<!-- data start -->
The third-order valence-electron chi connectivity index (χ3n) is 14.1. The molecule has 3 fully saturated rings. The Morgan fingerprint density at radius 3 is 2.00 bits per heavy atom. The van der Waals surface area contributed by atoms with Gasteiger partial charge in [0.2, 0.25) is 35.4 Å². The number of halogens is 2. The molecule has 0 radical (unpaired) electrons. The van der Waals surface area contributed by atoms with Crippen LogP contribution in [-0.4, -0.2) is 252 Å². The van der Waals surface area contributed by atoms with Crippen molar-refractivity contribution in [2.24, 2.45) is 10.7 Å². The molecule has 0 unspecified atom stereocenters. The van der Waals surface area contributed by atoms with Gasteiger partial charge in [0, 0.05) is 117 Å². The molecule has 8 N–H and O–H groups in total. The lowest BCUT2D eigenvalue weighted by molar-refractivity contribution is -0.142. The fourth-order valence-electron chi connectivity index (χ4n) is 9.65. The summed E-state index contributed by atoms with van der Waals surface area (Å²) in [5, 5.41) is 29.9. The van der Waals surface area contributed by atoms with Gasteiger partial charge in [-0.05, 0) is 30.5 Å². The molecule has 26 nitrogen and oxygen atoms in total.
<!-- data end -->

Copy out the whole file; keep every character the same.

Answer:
The third-order valence-electron chi connectivity index (χ3n) is 14.1. The molecule has 3 fully saturated rings. The Morgan fingerprint density at radius 3 is 2.00 bits per heavy atom. The van der Waals surface area contributed by atoms with Gasteiger partial charge in [0.2, 0.25) is 35.4 Å². The number of halogens is 2. The molecule has 0 radical (unpaired) electrons. The van der Waals surface area contributed by atoms with Crippen LogP contribution in [-0.4, -0.2) is 252 Å². The van der Waals surface area contributed by atoms with Crippen molar-refractivity contribution in [2.24, 2.45) is 10.7 Å². The molecule has 0 unspecified atom stereocenters. The van der Waals surface area contributed by atoms with Gasteiger partial charge in [0, 0.05) is 117 Å². The molecule has 8 N–H and O–H groups in total. The lowest BCUT2D eigenvalue weighted by molar-refractivity contribution is -0.142. The fourth-order valence-electron chi connectivity index (χ4n) is 9.65. The summed E-state index contributed by atoms with van der Waals surface area (Å²) in [5, 5.41) is 29.9. The van der Waals surface area contributed by atoms with Gasteiger partial charge in [-0.05, 0) is 30.5 Å². The molecule has 26 nitrogen and oxygen atoms in total.